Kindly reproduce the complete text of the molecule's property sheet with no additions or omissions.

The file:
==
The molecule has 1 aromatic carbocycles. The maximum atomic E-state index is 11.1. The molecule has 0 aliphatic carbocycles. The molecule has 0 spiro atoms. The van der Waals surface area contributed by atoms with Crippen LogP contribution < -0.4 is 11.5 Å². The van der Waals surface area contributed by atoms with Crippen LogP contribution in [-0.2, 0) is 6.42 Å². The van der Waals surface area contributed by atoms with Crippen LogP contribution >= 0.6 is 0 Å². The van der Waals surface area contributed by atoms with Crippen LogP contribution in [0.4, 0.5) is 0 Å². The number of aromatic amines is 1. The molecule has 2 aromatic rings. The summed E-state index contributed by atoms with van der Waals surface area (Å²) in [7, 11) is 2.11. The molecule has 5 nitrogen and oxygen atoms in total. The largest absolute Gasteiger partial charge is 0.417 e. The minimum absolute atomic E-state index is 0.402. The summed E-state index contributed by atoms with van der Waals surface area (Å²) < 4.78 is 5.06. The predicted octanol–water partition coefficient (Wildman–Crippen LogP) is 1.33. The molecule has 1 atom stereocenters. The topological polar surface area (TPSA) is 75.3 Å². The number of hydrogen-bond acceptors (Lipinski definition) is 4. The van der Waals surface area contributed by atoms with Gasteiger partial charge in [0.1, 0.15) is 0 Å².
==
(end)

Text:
The molecule has 1 aromatic carbocycles. The maximum atomic E-state index is 11.1. The molecule has 0 aliphatic carbocycles. The molecule has 0 spiro atoms. The van der Waals surface area contributed by atoms with Crippen LogP contribution < -0.4 is 11.5 Å². The van der Waals surface area contributed by atoms with Crippen LogP contribution in [-0.2, 0) is 6.42 Å². The van der Waals surface area contributed by atoms with Crippen LogP contribution >= 0.6 is 0 Å². The van der Waals surface area contributed by atoms with Crippen LogP contribution in [0.4, 0.5) is 0 Å². The number of aromatic amines is 1. The molecule has 2 aromatic rings. The summed E-state index contributed by atoms with van der Waals surface area (Å²) in [7, 11) is 2.11. The molecule has 5 nitrogen and oxygen atoms in total. The largest absolute Gasteiger partial charge is 0.417 e. The minimum absolute atomic E-state index is 0.402. The summed E-state index contributed by atoms with van der Waals surface area (Å²) < 4.78 is 5.06. The predicted octanol–water partition coefficient (Wildman–Crippen LogP) is 1.33. The molecule has 1 atom stereocenters. The topological polar surface area (TPSA) is 75.3 Å². The number of hydrogen-bond acceptors (Lipinski definition) is 4. The van der Waals surface area contributed by atoms with Gasteiger partial charge in [0.1, 0.15) is 0 Å².